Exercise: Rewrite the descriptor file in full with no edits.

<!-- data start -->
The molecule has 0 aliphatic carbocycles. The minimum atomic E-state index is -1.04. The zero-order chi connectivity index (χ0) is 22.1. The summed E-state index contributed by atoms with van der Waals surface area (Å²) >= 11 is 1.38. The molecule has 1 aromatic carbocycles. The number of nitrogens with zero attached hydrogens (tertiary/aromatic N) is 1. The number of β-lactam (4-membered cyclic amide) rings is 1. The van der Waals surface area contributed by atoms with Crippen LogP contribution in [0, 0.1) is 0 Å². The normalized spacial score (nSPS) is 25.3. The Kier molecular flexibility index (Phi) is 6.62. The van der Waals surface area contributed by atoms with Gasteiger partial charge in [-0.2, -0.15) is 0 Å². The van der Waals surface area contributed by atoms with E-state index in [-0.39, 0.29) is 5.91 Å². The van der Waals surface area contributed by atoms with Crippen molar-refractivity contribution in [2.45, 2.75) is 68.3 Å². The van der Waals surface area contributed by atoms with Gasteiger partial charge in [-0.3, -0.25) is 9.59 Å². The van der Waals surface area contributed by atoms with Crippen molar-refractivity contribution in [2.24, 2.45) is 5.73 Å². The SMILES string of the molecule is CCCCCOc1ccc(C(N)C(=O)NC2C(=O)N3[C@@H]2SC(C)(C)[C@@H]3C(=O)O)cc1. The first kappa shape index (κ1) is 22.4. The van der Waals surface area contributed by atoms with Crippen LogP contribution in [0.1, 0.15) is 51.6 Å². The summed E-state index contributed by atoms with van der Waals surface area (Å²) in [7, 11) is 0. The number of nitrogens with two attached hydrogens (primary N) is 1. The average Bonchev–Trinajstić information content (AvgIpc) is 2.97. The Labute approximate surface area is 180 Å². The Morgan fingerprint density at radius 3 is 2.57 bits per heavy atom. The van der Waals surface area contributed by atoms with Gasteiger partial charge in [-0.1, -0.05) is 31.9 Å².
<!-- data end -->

The molecule has 0 aliphatic carbocycles. The minimum atomic E-state index is -1.04. The zero-order chi connectivity index (χ0) is 22.1. The summed E-state index contributed by atoms with van der Waals surface area (Å²) >= 11 is 1.38. The molecule has 1 aromatic carbocycles. The number of nitrogens with zero attached hydrogens (tertiary/aromatic N) is 1. The number of β-lactam (4-membered cyclic amide) rings is 1. The van der Waals surface area contributed by atoms with Crippen LogP contribution in [0, 0.1) is 0 Å². The normalized spacial score (nSPS) is 25.3. The Kier molecular flexibility index (Phi) is 6.62. The van der Waals surface area contributed by atoms with Gasteiger partial charge in [-0.2, -0.15) is 0 Å². The van der Waals surface area contributed by atoms with E-state index in [-0.39, 0.29) is 5.91 Å². The van der Waals surface area contributed by atoms with Crippen molar-refractivity contribution in [2.45, 2.75) is 68.3 Å². The van der Waals surface area contributed by atoms with Gasteiger partial charge in [-0.3, -0.25) is 9.59 Å². The van der Waals surface area contributed by atoms with Crippen molar-refractivity contribution in [2.24, 2.45) is 5.73 Å². The SMILES string of the molecule is CCCCCOc1ccc(C(N)C(=O)NC2C(=O)N3[C@@H]2SC(C)(C)[C@@H]3C(=O)O)cc1. The first kappa shape index (κ1) is 22.4. The van der Waals surface area contributed by atoms with Crippen LogP contribution in [0.1, 0.15) is 51.6 Å². The summed E-state index contributed by atoms with van der Waals surface area (Å²) in [7, 11) is 0. The number of nitrogens with two attached hydrogens (primary N) is 1. The average Bonchev–Trinajstić information content (AvgIpc) is 2.97. The Labute approximate surface area is 180 Å². The Morgan fingerprint density at radius 3 is 2.57 bits per heavy atom. The van der Waals surface area contributed by atoms with Gasteiger partial charge in [-0.1, -0.05) is 31.9 Å².